RACHEL MARTIN, HOST:
Time now for a StoryCorps love story more than 70 years in the making. Joel Helfman grew up in the Bronx in the 1940s. He was 13 years old when a girl named Julia moved in across the street.
JOEL HELFMAN: I was playing stickball.
JULIA HELFMAN: I was reading a book.
JOEL HELFMAN: You caught the ball, and I came to retrieve it.
JULIA HELFMAN: You were the skinniest person I'd ever seen.
JOEL HELFMAN: And I thought to myself, what a hot babe (laughter).
JULIA HELFMAN: (Laughter) Did you really?
JOEL HELFMAN: And the rest is almost history.
JULIA HELFMAN: We became fast friends.
JOEL HELFMAN: And that's all we were. I mean...
JULIA HELFMAN: That's right. There was no hanky-panky. There was no writing my name next to yours. How come you never made a pass at me?
JOEL HELFMAN: You were really beautiful, but you were above fooling around.
I left home for Chicago when I was about 17 1/2.
JULIA HELFMAN: And a half, right.
JOEL HELFMAN: I wrote to you and said I was coming back to New York for a week, and I would love to see you.
JULIA HELFMAN: Right.
JOEL HELFMAN: Were you enthusiastic about it?
JULIA HELFMAN: No.
JOEL HELFMAN: No, OK.
JULIA HELFMAN: I said, well, he's been gone over a year, and I haven't even gotten a postcard. And my mother said he's such a nice boy. You always enjoyed being with him. So I thought, well, I'll listen to my mother.
JOEL HELFMAN: So I came back, and we saw each other every day. And then we were walking home in the park.
JULIA HELFMAN: Thursday night.
JOEL HELFMAN: And you stopped and said...
JULIA HELFMAN: I'll say what I said.
JOEL HELFMAN: Go ahead.
JULIA HELFMAN: I said, how much do you like me, a little or a lot? You said a whole lot.
JOEL HELFMAN: A whole lot.
JULIA HELFMAN: And I said I like you more than any other male except my Papa. And then I looked at you, and I said...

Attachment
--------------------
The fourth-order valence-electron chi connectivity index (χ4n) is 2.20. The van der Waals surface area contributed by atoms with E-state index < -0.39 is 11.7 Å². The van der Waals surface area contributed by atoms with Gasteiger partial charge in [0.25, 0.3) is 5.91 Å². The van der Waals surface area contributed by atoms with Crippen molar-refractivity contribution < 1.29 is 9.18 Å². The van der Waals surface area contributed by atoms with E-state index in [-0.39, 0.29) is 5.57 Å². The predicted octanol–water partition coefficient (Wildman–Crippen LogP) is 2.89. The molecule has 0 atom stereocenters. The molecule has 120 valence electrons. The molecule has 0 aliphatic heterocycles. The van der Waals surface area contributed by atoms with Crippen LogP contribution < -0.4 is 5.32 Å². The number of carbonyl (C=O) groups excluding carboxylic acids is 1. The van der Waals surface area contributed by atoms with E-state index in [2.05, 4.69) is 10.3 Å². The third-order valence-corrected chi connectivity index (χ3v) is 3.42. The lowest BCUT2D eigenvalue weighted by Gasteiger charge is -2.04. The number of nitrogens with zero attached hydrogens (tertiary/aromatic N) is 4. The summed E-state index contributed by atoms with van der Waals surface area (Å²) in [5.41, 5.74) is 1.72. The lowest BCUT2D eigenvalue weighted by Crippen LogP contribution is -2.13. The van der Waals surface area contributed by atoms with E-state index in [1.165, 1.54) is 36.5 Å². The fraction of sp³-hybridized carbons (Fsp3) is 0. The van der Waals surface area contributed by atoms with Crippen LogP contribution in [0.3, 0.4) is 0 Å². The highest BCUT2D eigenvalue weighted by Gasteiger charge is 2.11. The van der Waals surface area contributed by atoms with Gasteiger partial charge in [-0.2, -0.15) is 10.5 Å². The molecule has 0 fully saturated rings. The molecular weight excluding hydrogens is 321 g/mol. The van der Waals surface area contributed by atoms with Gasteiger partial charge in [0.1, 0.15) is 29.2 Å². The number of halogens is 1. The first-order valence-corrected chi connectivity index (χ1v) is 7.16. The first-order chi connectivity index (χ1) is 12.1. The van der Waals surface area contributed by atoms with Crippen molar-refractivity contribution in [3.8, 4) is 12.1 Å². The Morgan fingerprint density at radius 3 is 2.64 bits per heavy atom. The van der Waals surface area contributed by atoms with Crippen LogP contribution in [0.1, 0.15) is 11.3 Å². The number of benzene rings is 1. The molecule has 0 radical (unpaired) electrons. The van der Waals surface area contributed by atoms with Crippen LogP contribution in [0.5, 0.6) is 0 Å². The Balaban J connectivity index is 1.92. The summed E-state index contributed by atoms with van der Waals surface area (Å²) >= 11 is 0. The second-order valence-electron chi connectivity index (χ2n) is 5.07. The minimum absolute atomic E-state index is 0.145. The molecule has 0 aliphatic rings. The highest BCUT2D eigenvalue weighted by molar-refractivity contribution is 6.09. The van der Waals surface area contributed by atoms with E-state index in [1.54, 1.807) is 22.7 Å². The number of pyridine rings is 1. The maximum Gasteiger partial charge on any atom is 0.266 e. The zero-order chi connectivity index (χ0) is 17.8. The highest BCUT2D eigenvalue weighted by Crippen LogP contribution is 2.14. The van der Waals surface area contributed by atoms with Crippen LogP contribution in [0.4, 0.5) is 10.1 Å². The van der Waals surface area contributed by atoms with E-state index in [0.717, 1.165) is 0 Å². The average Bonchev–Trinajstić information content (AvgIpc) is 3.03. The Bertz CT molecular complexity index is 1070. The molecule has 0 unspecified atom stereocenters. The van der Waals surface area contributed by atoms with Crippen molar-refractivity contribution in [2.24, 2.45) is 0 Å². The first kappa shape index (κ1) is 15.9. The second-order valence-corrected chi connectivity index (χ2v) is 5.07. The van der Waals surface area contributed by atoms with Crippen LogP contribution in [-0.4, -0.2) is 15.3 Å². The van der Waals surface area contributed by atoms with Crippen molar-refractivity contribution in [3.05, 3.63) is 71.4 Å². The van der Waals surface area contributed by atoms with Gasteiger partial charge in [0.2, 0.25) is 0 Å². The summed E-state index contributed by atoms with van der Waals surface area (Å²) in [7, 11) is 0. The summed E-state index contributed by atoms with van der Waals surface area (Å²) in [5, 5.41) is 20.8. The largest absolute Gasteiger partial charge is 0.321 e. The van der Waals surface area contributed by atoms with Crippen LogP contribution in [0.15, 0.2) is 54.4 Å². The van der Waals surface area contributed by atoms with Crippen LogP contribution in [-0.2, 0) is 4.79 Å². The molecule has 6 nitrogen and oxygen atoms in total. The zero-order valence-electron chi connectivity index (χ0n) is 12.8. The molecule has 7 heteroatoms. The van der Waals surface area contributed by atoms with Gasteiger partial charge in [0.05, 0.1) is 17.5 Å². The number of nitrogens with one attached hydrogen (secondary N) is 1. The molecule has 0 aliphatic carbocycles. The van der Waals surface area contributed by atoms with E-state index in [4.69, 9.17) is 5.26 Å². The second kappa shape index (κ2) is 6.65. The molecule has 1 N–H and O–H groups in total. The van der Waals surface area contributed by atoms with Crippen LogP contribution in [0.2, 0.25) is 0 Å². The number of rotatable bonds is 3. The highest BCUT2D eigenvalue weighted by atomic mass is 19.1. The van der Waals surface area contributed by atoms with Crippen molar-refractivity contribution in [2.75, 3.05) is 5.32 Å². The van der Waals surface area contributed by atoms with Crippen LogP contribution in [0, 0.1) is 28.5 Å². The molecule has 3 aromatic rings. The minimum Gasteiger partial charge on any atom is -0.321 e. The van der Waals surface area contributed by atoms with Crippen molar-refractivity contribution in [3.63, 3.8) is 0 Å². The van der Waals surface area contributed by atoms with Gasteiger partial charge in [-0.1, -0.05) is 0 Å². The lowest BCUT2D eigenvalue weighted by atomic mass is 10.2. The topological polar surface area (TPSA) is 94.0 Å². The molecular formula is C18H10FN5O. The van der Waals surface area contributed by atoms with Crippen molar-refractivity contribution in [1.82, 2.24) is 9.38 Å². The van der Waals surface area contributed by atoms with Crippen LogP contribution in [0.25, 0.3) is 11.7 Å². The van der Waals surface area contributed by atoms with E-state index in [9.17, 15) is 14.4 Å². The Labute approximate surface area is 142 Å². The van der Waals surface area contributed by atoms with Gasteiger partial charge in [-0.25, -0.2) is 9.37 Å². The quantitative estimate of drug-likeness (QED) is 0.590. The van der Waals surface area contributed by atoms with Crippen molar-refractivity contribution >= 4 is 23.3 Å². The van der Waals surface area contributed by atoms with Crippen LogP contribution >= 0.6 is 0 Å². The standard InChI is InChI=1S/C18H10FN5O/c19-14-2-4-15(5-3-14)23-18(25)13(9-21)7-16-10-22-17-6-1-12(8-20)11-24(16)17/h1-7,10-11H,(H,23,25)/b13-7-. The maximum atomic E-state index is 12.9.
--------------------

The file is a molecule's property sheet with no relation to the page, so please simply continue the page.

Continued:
JOEL HELFMAN: What are we going to do about it?
JULIA HELFMAN: And what did you say?
JOEL HELFMAN: We could get married.
JULIA HELFMAN: And I said let's. We had never even kissed. We had never held hands. So you walk me up the five flights of stairs, and then you gave me a kiss on the lips. And that was enough for me.
I went into the apartment, and I said, Papa, I'm going to get married. He said no, you're not. You've got a brain. You're going to make something of yourself. And I said, Papa, there's just something about him that makes me feel I can do things. I know we can build a great life together. I just know it, Papa.
And my father looked at me, and he said I have never doubted your judgment. If this is what you want, I support you in it. And that was that.
JOEL HELFMAN: We're happy, right?
JULIA HELFMAN: Every day I look at you and I say to myself how was I smart enough to know that this young man would always keep me happy, always make me feel safe, always challenge me?
JOEL HELFMAN: And there is no one that really comes anywhere near close to you.
JULIA HELFMAN: Oh, my God, honey. We're both lucky. And I think this is done because what more can we say, unless I leap across this table and just hug and kiss you.
(SOUNDBITE OF MUSIC)
MARTIN: Julia and Joel Helfman for StoryCorps, still clearly over the moon for each other after seven decades of marriage, five children, 11 grandchildren and eight great-grandchildren. Their conversation will be archived at the Library of Congress.
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